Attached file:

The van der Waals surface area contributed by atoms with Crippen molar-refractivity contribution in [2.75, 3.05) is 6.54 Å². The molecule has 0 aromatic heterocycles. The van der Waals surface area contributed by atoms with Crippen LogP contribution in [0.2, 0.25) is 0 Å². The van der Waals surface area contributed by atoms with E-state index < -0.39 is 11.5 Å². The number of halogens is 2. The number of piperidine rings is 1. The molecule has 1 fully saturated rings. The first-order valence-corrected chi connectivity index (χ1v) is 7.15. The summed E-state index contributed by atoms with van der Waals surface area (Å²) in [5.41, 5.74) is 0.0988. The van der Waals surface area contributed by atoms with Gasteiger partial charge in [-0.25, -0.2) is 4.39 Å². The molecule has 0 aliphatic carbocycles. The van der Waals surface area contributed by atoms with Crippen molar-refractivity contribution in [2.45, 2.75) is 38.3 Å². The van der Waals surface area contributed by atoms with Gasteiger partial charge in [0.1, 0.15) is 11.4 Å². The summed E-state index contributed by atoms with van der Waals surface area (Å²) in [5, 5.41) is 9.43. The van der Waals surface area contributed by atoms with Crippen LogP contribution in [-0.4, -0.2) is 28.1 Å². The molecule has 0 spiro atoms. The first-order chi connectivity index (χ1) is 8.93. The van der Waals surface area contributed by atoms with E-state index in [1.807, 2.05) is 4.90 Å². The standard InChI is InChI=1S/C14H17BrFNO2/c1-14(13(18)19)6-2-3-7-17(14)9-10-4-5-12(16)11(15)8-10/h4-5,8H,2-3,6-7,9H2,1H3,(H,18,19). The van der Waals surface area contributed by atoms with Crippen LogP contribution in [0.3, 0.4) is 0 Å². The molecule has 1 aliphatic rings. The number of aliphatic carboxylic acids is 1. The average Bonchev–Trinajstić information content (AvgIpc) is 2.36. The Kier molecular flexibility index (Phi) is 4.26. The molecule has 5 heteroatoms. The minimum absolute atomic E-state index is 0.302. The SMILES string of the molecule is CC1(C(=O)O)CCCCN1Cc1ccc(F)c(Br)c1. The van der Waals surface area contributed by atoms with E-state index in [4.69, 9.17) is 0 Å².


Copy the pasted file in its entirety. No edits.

The van der Waals surface area contributed by atoms with Crippen molar-refractivity contribution in [2.75, 3.05) is 6.54 Å². The molecule has 0 aromatic heterocycles. The van der Waals surface area contributed by atoms with Crippen LogP contribution in [0.2, 0.25) is 0 Å². The van der Waals surface area contributed by atoms with E-state index < -0.39 is 11.5 Å². The number of halogens is 2. The number of piperidine rings is 1. The molecule has 1 fully saturated rings. The first-order valence-corrected chi connectivity index (χ1v) is 7.15. The summed E-state index contributed by atoms with van der Waals surface area (Å²) in [5.41, 5.74) is 0.0988. The van der Waals surface area contributed by atoms with Gasteiger partial charge in [-0.25, -0.2) is 4.39 Å². The molecule has 0 aliphatic carbocycles. The van der Waals surface area contributed by atoms with Crippen molar-refractivity contribution in [2.45, 2.75) is 38.3 Å². The van der Waals surface area contributed by atoms with Gasteiger partial charge in [0.1, 0.15) is 11.4 Å². The summed E-state index contributed by atoms with van der Waals surface area (Å²) in [5, 5.41) is 9.43. The van der Waals surface area contributed by atoms with Crippen LogP contribution in [-0.4, -0.2) is 28.1 Å². The molecule has 0 spiro atoms. The first-order chi connectivity index (χ1) is 8.93. The van der Waals surface area contributed by atoms with E-state index in [1.807, 2.05) is 4.90 Å². The standard InChI is InChI=1S/C14H17BrFNO2/c1-14(13(18)19)6-2-3-7-17(14)9-10-4-5-12(16)11(15)8-10/h4-5,8H,2-3,6-7,9H2,1H3,(H,18,19). The van der Waals surface area contributed by atoms with Crippen LogP contribution in [0.3, 0.4) is 0 Å². The molecule has 1 aliphatic rings. The number of aliphatic carboxylic acids is 1. The average Bonchev–Trinajstić information content (AvgIpc) is 2.36. The Kier molecular flexibility index (Phi) is 4.26. The molecule has 5 heteroatoms. The minimum absolute atomic E-state index is 0.302. The SMILES string of the molecule is CC1(C(=O)O)CCCCN1Cc1ccc(F)c(Br)c1. The van der Waals surface area contributed by atoms with E-state index in [4.69, 9.17) is 0 Å².